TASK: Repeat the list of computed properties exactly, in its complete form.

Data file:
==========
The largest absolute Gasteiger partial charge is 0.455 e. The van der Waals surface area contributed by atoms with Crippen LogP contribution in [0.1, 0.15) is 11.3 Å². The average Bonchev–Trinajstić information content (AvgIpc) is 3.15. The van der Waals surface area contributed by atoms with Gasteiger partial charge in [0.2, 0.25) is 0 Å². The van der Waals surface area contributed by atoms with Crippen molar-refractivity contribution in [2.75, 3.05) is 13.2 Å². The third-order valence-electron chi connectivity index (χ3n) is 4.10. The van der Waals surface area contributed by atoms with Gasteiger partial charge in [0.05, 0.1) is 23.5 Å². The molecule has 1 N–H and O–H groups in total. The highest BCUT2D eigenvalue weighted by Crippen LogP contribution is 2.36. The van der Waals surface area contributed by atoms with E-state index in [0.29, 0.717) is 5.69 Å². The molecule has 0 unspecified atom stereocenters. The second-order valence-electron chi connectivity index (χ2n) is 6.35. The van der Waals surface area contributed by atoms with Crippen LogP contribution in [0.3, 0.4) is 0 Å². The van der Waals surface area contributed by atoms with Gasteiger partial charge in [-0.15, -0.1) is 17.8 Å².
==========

The largest absolute Gasteiger partial charge is 0.455 e. The van der Waals surface area contributed by atoms with Crippen LogP contribution in [0.1, 0.15) is 11.3 Å². The average Bonchev–Trinajstić information content (AvgIpc) is 3.15. The van der Waals surface area contributed by atoms with Gasteiger partial charge in [0.2, 0.25) is 0 Å². The van der Waals surface area contributed by atoms with Crippen molar-refractivity contribution in [2.75, 3.05) is 13.2 Å². The third-order valence-electron chi connectivity index (χ3n) is 4.10. The van der Waals surface area contributed by atoms with Gasteiger partial charge in [0.05, 0.1) is 23.5 Å². The molecule has 1 N–H and O–H groups in total. The highest BCUT2D eigenvalue weighted by Crippen LogP contribution is 2.36. The van der Waals surface area contributed by atoms with E-state index in [0.29, 0.717) is 5.69 Å². The molecule has 0 unspecified atom stereocenters. The second-order valence-electron chi connectivity index (χ2n) is 6.35. The van der Waals surface area contributed by atoms with Crippen LogP contribution in [0.3, 0.4) is 0 Å². The van der Waals surface area contributed by atoms with Gasteiger partial charge in [-0.15, -0.1) is 17.8 Å².